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ZoneOut: HTC Hero - In the Nick of Time

By Seow Tein Hee - 4 Sep 2009

Conclusion

Up, Up, and Away

As a device manufacturer, HTC is probably performing on the same level as its immediate competitors such as Samsung and LG. Its devices are definitely on track in terms of technological level, but it isn't making breakthrough achievements in its specifications. To put themselves above and beyond, they did what's most logical - placing a strong emphasis on great design. The Hero is simplistic in nature, yet it is the simple nature that attracts the man on the street.

Putting its simple design aside, its intuitive Sense UI definitely stole the limelight as it's the phone's strongest highlight. The Sense UI is essentially all about widgets. On the surface, that seems to be it, but it's the experience that gives it the edge. The latest ROM update was splendidly smooth in terms of speed and performance. This will probably debunk the story of its sluggish performance as reported by others during its initial launch (which we can't comment on as we weren't privy to the ROM that predates this one).

The Sense UI is also heavily focused on its aesthetics. Keeping in line with the sleek and sophisticated look seen on the HTC TouchFlo 3D, we do see a semblance of the earlier mentioned UI's trademark design on the Sense UI. By including its very own widgets that improves upon the stock widgets (such as Calendar, Music and Clock) and adding its unique widgets, HTC is giving consumers something to drool over, even if they aren't the biggest fans of the relatively new Android platform.

The Hero's actual breakthrough stems not from its hardware, but the software within. The Google Android platform is relatively new, and HTC's Sense UI is doing a great job in enticing the mainstream group to take the plunge and adopt this new mobile OS.

Usability is great on the Hero, and we found ourselves fiddling with its functions and going through more apps for download on the Android Market. The level of customization is high with the Hero. And if you're an internet junkie, you'll find constantly surfing the web or checking your Twitter account is easily managed. All this, and more, without worrying about the Hero dying on you too quickly. We've demonstrated how the Hero is able to survive our battery stress test at up to nearly five hours, and on the move, it was able to attain almost two days of uptime with moderate usage.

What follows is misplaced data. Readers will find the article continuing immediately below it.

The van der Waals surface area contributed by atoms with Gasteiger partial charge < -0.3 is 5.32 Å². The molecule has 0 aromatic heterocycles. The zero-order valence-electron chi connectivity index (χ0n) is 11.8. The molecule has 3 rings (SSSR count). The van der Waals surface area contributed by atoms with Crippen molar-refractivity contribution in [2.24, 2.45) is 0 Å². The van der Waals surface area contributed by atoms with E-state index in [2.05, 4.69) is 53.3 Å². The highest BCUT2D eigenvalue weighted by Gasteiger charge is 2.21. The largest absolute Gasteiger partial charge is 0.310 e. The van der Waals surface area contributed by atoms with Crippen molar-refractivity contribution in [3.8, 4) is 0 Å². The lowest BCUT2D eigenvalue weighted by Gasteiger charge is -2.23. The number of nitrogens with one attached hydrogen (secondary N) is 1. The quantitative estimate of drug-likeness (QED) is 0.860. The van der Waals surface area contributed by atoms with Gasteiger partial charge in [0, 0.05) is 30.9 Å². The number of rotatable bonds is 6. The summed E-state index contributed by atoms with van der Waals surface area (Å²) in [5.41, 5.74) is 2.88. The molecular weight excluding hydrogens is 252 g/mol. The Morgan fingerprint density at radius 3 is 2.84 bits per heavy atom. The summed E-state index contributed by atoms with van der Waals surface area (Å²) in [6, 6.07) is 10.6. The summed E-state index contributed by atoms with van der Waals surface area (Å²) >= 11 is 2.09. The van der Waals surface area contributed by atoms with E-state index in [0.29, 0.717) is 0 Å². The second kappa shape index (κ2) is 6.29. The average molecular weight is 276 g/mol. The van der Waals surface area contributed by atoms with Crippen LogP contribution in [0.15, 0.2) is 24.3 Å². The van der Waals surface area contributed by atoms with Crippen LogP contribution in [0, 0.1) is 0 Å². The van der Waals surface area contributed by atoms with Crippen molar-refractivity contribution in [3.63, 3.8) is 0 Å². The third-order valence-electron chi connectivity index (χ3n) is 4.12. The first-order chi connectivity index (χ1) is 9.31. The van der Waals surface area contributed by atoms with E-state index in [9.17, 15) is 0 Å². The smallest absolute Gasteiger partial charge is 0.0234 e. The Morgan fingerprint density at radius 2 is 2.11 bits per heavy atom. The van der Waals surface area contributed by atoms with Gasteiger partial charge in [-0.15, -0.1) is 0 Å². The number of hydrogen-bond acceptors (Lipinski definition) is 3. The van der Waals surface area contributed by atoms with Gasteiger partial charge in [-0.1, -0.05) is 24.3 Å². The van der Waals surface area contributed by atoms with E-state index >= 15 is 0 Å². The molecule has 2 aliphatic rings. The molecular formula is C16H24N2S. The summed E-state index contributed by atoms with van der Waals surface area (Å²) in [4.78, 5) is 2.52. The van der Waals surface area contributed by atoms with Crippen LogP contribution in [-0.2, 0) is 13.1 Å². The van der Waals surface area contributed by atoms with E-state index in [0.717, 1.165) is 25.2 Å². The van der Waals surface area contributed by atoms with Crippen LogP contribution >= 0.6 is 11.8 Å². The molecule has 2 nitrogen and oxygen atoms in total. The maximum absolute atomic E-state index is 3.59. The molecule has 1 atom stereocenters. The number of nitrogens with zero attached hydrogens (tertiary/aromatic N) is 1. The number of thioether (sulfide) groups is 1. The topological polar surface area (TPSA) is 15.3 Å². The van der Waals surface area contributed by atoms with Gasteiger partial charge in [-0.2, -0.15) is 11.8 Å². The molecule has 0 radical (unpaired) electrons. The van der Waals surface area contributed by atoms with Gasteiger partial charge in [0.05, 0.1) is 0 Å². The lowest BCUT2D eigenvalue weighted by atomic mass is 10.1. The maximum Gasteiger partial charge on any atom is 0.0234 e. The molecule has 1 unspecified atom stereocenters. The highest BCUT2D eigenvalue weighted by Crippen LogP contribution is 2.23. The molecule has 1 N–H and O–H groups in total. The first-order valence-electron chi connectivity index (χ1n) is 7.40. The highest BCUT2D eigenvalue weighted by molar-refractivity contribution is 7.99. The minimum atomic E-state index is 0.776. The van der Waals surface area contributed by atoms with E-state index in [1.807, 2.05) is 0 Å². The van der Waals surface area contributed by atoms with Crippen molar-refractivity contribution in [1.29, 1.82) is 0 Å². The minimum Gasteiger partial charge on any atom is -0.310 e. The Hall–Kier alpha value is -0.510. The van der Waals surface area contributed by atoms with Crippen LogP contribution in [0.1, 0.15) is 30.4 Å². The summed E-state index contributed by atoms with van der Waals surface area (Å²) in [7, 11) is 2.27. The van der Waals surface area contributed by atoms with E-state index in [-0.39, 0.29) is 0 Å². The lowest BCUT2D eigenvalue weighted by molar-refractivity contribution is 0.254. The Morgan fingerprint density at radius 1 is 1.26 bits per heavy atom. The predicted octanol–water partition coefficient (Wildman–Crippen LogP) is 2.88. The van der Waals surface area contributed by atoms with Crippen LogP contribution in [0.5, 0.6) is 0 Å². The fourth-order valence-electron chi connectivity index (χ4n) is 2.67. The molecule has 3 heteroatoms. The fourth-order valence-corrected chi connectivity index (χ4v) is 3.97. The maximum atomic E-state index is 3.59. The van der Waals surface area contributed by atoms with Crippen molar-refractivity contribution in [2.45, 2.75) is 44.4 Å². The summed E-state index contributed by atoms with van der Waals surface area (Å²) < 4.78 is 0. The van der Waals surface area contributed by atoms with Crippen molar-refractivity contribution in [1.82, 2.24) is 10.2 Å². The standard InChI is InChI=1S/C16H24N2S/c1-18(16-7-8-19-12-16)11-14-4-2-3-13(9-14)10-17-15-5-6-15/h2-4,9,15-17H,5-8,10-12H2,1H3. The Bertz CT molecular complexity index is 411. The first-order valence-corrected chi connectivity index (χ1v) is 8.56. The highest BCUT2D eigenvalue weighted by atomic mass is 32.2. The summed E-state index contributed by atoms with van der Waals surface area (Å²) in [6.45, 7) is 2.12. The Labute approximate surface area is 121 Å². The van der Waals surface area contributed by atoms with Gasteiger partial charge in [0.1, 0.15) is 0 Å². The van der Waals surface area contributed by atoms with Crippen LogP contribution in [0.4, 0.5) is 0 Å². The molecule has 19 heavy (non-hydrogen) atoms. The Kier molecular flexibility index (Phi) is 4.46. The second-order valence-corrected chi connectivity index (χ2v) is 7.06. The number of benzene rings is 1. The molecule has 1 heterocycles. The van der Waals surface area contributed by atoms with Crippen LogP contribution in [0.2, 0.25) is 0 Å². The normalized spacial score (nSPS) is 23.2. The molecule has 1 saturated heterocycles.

The Hero's strength is obvious in its delivery of its interface, but like most superheroes, it does have a weak spot. In HTC's case, it's always the camera. HTC is in need of improving upon its device's imaging quality to keep up with the competition. And the competition is getting stronger, with the advent of mobile devices such as the Sony Ericssion Satio that's breaking into the 12-megapixel imaging scene.

For now, HTC is dominant in the Android market. Samsung has introduced its first Android device, the Samsung Galaxy (pictured right), but there's no confirmation on its visibility here in Singapore. Meanwhile, we'll be keeping our fingers crossed for more Android devices from the likes of LG, Sony Ericsson (such as the Xperia X3) and Motorola in the near future.

For all that's been presented, we found the HTC Hero to be one of the best Android devices to date, thanks to the Sense UI. Of course, they are the dominant force for now, seeing as how manufacturers such as LG, Sony Ericsson and Samsung are only just starting to announce the availability of their own Android devices. The biggest carrot that HTC has dangled, is the price point of S$898 for the Hero. Amongst its recent Android announcements, this is probably one of the most reasonably priced devices. For that, and its Sense UI, we give HTC the thumbs up for a fine job in keeping the fledgling Android platform going strong with a great phone to boot as well.

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